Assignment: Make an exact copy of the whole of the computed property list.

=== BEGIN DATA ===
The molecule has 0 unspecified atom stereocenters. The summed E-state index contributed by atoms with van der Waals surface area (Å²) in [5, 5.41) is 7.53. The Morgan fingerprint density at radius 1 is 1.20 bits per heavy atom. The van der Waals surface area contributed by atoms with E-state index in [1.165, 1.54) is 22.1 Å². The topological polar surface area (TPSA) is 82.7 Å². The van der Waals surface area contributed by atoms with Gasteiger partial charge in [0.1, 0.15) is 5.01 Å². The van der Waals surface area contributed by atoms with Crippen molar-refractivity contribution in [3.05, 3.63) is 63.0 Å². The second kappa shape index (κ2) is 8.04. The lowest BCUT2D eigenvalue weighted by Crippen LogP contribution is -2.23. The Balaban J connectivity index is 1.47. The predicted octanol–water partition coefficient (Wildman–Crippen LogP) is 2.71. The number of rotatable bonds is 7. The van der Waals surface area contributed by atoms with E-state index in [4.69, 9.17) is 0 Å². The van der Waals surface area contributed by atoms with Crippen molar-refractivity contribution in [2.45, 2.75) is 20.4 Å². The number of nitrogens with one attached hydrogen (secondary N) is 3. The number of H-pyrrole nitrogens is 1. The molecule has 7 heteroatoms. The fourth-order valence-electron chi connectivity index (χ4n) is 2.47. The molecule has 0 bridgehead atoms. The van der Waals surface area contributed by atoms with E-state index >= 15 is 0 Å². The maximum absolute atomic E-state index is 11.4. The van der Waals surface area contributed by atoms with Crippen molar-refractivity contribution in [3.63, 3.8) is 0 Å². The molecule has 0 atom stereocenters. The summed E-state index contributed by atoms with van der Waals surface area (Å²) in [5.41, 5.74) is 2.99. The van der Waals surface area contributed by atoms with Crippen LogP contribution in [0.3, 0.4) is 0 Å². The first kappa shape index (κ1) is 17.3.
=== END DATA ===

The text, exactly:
The molecule has 0 unspecified atom stereocenters. The summed E-state index contributed by atoms with van der Waals surface area (Å²) in [5, 5.41) is 7.53. The Morgan fingerprint density at radius 1 is 1.20 bits per heavy atom. The van der Waals surface area contributed by atoms with E-state index in [1.165, 1.54) is 22.1 Å². The topological polar surface area (TPSA) is 82.7 Å². The van der Waals surface area contributed by atoms with Gasteiger partial charge in [0.1, 0.15) is 5.01 Å². The van der Waals surface area contributed by atoms with Crippen molar-refractivity contribution in [3.05, 3.63) is 63.0 Å². The second kappa shape index (κ2) is 8.04. The lowest BCUT2D eigenvalue weighted by Crippen LogP contribution is -2.23. The Balaban J connectivity index is 1.47. The predicted octanol–water partition coefficient (Wildman–Crippen LogP) is 2.71. The number of rotatable bonds is 7. The van der Waals surface area contributed by atoms with E-state index in [4.69, 9.17) is 0 Å². The van der Waals surface area contributed by atoms with Crippen molar-refractivity contribution in [2.45, 2.75) is 20.4 Å². The number of nitrogens with one attached hydrogen (secondary N) is 3. The number of H-pyrrole nitrogens is 1. The molecule has 7 heteroatoms. The fourth-order valence-electron chi connectivity index (χ4n) is 2.47. The molecule has 0 bridgehead atoms. The van der Waals surface area contributed by atoms with E-state index >= 15 is 0 Å². The maximum absolute atomic E-state index is 11.4. The van der Waals surface area contributed by atoms with Crippen molar-refractivity contribution in [3.63, 3.8) is 0 Å². The molecule has 0 atom stereocenters. The summed E-state index contributed by atoms with van der Waals surface area (Å²) in [5.41, 5.74) is 2.99. The van der Waals surface area contributed by atoms with Crippen LogP contribution in [0.3, 0.4) is 0 Å². The first kappa shape index (κ1) is 17.3.